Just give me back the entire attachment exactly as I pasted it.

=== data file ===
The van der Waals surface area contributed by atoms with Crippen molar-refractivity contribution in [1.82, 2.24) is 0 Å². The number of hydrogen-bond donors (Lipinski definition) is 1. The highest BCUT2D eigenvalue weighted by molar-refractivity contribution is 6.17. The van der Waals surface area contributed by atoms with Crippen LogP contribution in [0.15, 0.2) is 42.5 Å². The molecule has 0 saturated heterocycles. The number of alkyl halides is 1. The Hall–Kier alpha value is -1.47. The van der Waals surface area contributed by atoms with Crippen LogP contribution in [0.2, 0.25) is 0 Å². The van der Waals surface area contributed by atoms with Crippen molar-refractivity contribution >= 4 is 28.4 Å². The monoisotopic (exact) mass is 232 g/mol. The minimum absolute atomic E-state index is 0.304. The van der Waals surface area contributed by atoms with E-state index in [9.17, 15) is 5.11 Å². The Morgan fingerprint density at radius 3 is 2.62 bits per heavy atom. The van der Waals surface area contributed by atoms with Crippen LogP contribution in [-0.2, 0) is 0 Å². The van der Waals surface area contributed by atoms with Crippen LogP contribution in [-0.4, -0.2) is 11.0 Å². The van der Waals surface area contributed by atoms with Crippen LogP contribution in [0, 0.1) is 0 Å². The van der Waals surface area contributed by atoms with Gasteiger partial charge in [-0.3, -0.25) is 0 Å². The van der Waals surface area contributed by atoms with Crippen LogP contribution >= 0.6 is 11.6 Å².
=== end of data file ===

The van der Waals surface area contributed by atoms with Crippen molar-refractivity contribution in [1.82, 2.24) is 0 Å². The number of hydrogen-bond donors (Lipinski definition) is 1. The highest BCUT2D eigenvalue weighted by molar-refractivity contribution is 6.17. The van der Waals surface area contributed by atoms with Crippen LogP contribution in [0.15, 0.2) is 42.5 Å². The molecule has 0 saturated heterocycles. The number of alkyl halides is 1. The Hall–Kier alpha value is -1.47. The van der Waals surface area contributed by atoms with Crippen LogP contribution in [0.2, 0.25) is 0 Å². The van der Waals surface area contributed by atoms with Crippen molar-refractivity contribution >= 4 is 28.4 Å². The monoisotopic (exact) mass is 232 g/mol. The minimum absolute atomic E-state index is 0.304. The van der Waals surface area contributed by atoms with E-state index in [9.17, 15) is 5.11 Å². The Morgan fingerprint density at radius 3 is 2.62 bits per heavy atom. The van der Waals surface area contributed by atoms with Crippen LogP contribution in [-0.2, 0) is 0 Å². The van der Waals surface area contributed by atoms with Crippen LogP contribution in [-0.4, -0.2) is 11.0 Å². The van der Waals surface area contributed by atoms with Crippen LogP contribution in [0, 0.1) is 0 Å². The van der Waals surface area contributed by atoms with Gasteiger partial charge in [-0.3, -0.25) is 0 Å². The van der Waals surface area contributed by atoms with Crippen LogP contribution >= 0.6 is 11.6 Å².